Fair warning: this review is a lot longer than my usual write-ups, and there are a few spoilers. If you want to avoid those or just wanted a TL;DR version, here goes: I didn’t like it. For the rest of you, sorry I got so long-winded, but this one really rubbed me the wrong way, and I feel a need to overshare.
There’s a very vocal contingent of gamers who insist that among the first person iterations of the Fallout series, only Obsidian’s Fallout New Vegas is worth a damn. The story is more interesting, the system of skills and perks are superior, and overall, the gameplay just feels better.
With all due respect, I strongly disagree on all counts. Fallout New Vegas was ridiculous in depicting its factions, quite frequently forgot where it was going with the plot and thus didn’t offer dialogue options to explore tangents, and copy pasted a lot of the same butt ugly character models. It created the worst Vegas experience, an empty city cut off by loading screens every two hundred yards, and was still prone to crash after progressing too far into the story. When I say crash, I mean freeze the console and corrupt the save files so badly that one must restart from the beginning. “Just use mods,” some folks say, to which I point out, the game is on consoles, and there ain’t no mods to fix that broken, graphically hideous, fumbling mess. What you buy is what you get, and it’s what gets reviewed.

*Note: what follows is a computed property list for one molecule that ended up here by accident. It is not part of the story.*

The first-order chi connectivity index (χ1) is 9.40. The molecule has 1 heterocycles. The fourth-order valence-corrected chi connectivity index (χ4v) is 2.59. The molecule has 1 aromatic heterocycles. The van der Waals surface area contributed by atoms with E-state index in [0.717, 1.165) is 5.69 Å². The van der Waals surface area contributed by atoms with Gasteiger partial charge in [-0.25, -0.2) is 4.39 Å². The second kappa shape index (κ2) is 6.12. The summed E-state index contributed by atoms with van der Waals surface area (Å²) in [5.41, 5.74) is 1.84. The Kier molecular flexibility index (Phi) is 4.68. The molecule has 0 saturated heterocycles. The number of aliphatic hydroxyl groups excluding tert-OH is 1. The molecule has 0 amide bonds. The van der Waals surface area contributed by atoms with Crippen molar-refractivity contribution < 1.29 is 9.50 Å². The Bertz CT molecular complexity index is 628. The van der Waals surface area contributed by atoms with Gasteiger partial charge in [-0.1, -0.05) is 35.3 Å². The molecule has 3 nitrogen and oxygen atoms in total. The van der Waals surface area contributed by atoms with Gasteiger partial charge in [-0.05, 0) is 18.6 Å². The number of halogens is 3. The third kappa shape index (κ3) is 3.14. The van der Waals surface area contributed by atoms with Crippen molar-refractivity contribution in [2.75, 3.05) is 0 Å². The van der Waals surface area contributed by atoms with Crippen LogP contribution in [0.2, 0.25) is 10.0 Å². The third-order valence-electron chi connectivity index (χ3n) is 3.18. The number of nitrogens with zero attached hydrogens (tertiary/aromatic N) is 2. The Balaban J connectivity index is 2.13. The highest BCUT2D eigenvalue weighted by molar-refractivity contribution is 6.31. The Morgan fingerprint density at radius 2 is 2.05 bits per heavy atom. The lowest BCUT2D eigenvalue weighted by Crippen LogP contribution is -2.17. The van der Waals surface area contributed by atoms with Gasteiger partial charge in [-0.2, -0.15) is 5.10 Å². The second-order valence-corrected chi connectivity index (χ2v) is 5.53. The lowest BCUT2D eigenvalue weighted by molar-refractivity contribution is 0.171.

So here we are with The Outer Worlds, which fans have heralded as Fallout in space, jeering that after the disaster that was Fallout 76, Obsidian has effectively out-Fallout-ed Bethesda. Admittedly, I haven’t played Fallout 76 because it looked like a bad deal right from the start, but I do know that The Outer Worlds is no Fallout. Continue reading